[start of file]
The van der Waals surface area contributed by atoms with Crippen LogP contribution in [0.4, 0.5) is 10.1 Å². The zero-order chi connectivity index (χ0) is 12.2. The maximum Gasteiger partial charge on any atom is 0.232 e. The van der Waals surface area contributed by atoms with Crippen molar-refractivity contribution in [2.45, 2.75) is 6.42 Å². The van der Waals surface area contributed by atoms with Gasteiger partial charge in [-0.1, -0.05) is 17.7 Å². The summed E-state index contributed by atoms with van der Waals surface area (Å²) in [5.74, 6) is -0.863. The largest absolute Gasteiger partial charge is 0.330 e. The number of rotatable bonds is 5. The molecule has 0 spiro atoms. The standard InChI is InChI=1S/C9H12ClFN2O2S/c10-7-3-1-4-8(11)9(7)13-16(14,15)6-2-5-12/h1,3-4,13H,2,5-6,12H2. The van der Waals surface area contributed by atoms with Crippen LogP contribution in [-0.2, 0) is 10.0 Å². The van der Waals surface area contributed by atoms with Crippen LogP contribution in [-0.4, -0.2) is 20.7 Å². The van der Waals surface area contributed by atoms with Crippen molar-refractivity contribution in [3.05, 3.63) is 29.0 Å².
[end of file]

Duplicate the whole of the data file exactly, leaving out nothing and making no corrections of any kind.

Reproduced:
The van der Waals surface area contributed by atoms with Crippen LogP contribution in [0.4, 0.5) is 10.1 Å². The zero-order chi connectivity index (χ0) is 12.2. The maximum Gasteiger partial charge on any atom is 0.232 e. The van der Waals surface area contributed by atoms with Crippen molar-refractivity contribution in [2.45, 2.75) is 6.42 Å². The van der Waals surface area contributed by atoms with Gasteiger partial charge in [-0.1, -0.05) is 17.7 Å². The summed E-state index contributed by atoms with van der Waals surface area (Å²) in [5.74, 6) is -0.863. The largest absolute Gasteiger partial charge is 0.330 e. The number of rotatable bonds is 5. The molecule has 0 spiro atoms. The standard InChI is InChI=1S/C9H12ClFN2O2S/c10-7-3-1-4-8(11)9(7)13-16(14,15)6-2-5-12/h1,3-4,13H,2,5-6,12H2. The van der Waals surface area contributed by atoms with Crippen LogP contribution in [-0.2, 0) is 10.0 Å². The van der Waals surface area contributed by atoms with Crippen LogP contribution in [-0.4, -0.2) is 20.7 Å². The van der Waals surface area contributed by atoms with Crippen molar-refractivity contribution in [3.05, 3.63) is 29.0 Å².